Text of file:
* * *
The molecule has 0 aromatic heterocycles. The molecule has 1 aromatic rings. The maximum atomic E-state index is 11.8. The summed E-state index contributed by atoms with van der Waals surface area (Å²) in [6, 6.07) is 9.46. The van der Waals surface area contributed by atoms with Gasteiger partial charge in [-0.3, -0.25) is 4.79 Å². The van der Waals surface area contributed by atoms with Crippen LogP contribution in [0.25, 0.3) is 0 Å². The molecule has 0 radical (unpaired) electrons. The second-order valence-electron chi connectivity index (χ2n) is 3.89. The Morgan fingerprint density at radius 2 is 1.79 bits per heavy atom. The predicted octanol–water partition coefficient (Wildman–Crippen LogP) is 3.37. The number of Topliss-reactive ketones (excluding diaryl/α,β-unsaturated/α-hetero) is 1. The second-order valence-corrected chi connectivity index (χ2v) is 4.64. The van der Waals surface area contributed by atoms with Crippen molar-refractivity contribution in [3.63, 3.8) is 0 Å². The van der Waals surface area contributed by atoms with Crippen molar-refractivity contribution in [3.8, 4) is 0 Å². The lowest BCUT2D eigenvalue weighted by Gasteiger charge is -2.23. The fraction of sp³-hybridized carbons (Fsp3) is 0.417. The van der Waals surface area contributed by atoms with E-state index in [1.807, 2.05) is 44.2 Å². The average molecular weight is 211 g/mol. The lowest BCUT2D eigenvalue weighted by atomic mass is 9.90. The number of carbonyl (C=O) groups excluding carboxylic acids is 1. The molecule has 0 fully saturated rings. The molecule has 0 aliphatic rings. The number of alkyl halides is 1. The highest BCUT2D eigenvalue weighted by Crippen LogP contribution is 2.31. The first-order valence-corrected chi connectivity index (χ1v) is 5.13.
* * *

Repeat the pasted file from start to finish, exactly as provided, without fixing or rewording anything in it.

The molecule has 0 aromatic heterocycles. The molecule has 1 aromatic rings. The maximum atomic E-state index is 11.8. The summed E-state index contributed by atoms with van der Waals surface area (Å²) in [6, 6.07) is 9.46. The van der Waals surface area contributed by atoms with Gasteiger partial charge in [-0.3, -0.25) is 4.79 Å². The van der Waals surface area contributed by atoms with Crippen LogP contribution in [0.25, 0.3) is 0 Å². The molecule has 0 radical (unpaired) electrons. The second-order valence-electron chi connectivity index (χ2n) is 3.89. The Morgan fingerprint density at radius 2 is 1.79 bits per heavy atom. The predicted octanol–water partition coefficient (Wildman–Crippen LogP) is 3.37. The number of Topliss-reactive ketones (excluding diaryl/α,β-unsaturated/α-hetero) is 1. The second-order valence-corrected chi connectivity index (χ2v) is 4.64. The van der Waals surface area contributed by atoms with Crippen molar-refractivity contribution in [3.63, 3.8) is 0 Å². The van der Waals surface area contributed by atoms with Crippen molar-refractivity contribution in [3.8, 4) is 0 Å². The lowest BCUT2D eigenvalue weighted by Gasteiger charge is -2.23. The fraction of sp³-hybridized carbons (Fsp3) is 0.417. The van der Waals surface area contributed by atoms with E-state index in [1.807, 2.05) is 44.2 Å². The average molecular weight is 211 g/mol. The lowest BCUT2D eigenvalue weighted by atomic mass is 9.90. The number of carbonyl (C=O) groups excluding carboxylic acids is 1. The molecule has 0 fully saturated rings. The molecule has 0 aliphatic rings. The number of alkyl halides is 1. The highest BCUT2D eigenvalue weighted by Crippen LogP contribution is 2.31. The first-order valence-corrected chi connectivity index (χ1v) is 5.13.